Casey Cornelius (42:58):

We’re doing this on audio, not video, but I’m snapping right now. I I’m, I’m in, I’m in full, full, full agreement. All right. Next question. Dan, who would you most want to have dinner with?

Dan Faill (43:09):

Ooh I mean, this feels trite, but Brene brown that’s one bucket list meetings, whether it’s a meet cute or, or I gotta pay to attend or whatever. I mean, in essence I would consider her a founding mother of this, this iteration of, of vulnerability and imposter syndrome, the whole movement to allow people, the chance to connect on a more real level.

Casey Cornelius (43:38):

Let’s tag her in this. Let’s see if we can make it happen. <Laugh> See. We’ll see what we can do. Great choice. All right. So what do you do to wind down? Do you have any particular rituals or signals that like, okay, I’ve been going full force and now it’s my time to just sort of settle. What do you do to wind down?

Dan Faill (43:59):

I binge watch the west wing. <Laugh> no <laugh>

Casey Cornelius (44:02):

Say that half answer. Good

Dan Faill (44:04):

Answer. Right. Like, no, I think so there’s a couple things that happen. So coming off of the road for busy travel months, like February or April or September, November, or, or most months in an academic year that are heavy travel. Yep. My body tends to let me know that it’s time for arrest and it, I will get sick. You know, running nose, not like super sick, but my body’s just like, Hey dude, time to time to take a pause. <Laugh> and so it usually forces me to do so for just a couple of days. And, and that’s where I do the reset. That’s where I will binge watch shows that I feel like I’ve missed. And so I think that’s, that’s one area where my body lets me know where I know I need a moment. And again, I mentioned this, I, I live in Los Angeles and so we are, I pay for the good weather. Let’s just put it that way. Sure. but once it, it starts to get a little bit warmer, right? Like I’ll just take a book and I’ll go to the beach for the better part of an afternoon to help reset. I think the sound for me, the sound of the ocean is, is calming. And that’s both from my upbringing back on the, the east coast in North Carolina and, and living out here that is, is where I find ha a happy place is, is that reset?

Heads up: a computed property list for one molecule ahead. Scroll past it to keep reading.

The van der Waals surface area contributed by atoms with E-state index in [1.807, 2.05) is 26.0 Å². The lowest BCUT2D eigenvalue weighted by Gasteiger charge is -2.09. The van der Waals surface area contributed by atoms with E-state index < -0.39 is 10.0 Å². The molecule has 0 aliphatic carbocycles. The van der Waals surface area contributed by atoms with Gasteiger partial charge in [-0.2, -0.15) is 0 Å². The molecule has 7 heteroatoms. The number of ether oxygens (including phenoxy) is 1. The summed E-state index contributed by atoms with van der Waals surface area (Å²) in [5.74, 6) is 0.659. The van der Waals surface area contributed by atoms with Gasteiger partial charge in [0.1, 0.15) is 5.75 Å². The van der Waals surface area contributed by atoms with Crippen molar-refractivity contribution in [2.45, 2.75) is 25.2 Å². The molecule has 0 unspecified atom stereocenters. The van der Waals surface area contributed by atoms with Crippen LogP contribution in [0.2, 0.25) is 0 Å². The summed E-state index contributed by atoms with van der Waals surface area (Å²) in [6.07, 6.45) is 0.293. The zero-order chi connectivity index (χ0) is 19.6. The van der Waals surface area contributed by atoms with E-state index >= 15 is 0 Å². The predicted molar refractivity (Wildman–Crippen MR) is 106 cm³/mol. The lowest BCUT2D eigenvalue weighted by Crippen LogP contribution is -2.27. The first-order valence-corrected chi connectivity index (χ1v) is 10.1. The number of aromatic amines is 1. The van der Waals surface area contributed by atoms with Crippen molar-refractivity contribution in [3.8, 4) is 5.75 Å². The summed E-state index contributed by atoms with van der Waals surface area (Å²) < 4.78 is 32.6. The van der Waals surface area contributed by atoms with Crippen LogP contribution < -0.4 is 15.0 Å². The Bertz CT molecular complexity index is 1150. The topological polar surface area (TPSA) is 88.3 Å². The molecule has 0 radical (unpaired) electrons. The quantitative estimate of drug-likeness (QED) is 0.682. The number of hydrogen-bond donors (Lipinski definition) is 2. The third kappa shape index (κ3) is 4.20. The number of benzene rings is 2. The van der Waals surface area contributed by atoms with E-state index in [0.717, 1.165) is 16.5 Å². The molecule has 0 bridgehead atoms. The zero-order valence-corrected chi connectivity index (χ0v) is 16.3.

Casey Cornelius (45:22):

I love it. That’s fantastic. Now I, I I can completely see that and I’m, I’m slightly jealous too. <Laugh> I, I think once you, once

Dan Faill (45:30):

You knew how much I paid and rent for a one bedroom, you would no longer be jealous.

Casey Cornelius (45:34):

Yeah. Yeah, no, I, we we’ve. We’ve had that. <Laugh> we’ve had that conversation before, like you say, you are paying for the atmosphere. There’s, there’s no doubt about it. I think you hinted to this one, but here’s the final question. How can listeners best connect with you <laugh>

Dan Faill (45:49):

Begrudgingly on Instagram? No. I think when you’ve got an original name, like Dan fail turns out there’s not many of those in the world, so I was able to snag that handle. So I am at Dan fail, D a N F a I L L on all platforms. Instagram is the easiest to get a hold of me. So you can just reach out to me there also on LinkedIn at Dan fail as well. And then on my website, there’s the contact form, which is www dot Dan,

Casey Cornelius (46:20):

I love it. I love it. And please reach out. Dan is one of those people who he, he acknowledged being active on social media, but he’s also the person. If you send him a message, you pop him an email. He’s the one answering it. It it’s not anyone else. He actually is, you know, running his own social media, so to speak. And I don’t wanna tell on anybody, but that’s not true of

Dan Faill (46:39):

Everyone. Right. Team of one. That’s where we’re at. That’s right.

Casey Cornelius (46:41):

That’s right. There you go. Folks. Thank you so much for listening. I hope you’ve enjoyed this episode. I know we’ve talked about some, some really deep topics. Again, if you wanna learn more about Dan for college, for some of his programs, consultation work and everything like that. And if you liked this podcast, please, you know, do the things that you’re supposed to do with podcasts, like, and share and subscribe and five stars and all that other kind of stuff. We really enjoy delivering them to you. Again, I, I get to learn something new about our folks in each one of these conversations today being no exception and and we’ll keep doing ’em as long as you keep listening. So we genuinely appreciate you, you taking some time with us today and your support and until next time be well. Thanks everyone.

Dan Faill (47:26):

Thank you, geese. Thanks everybody.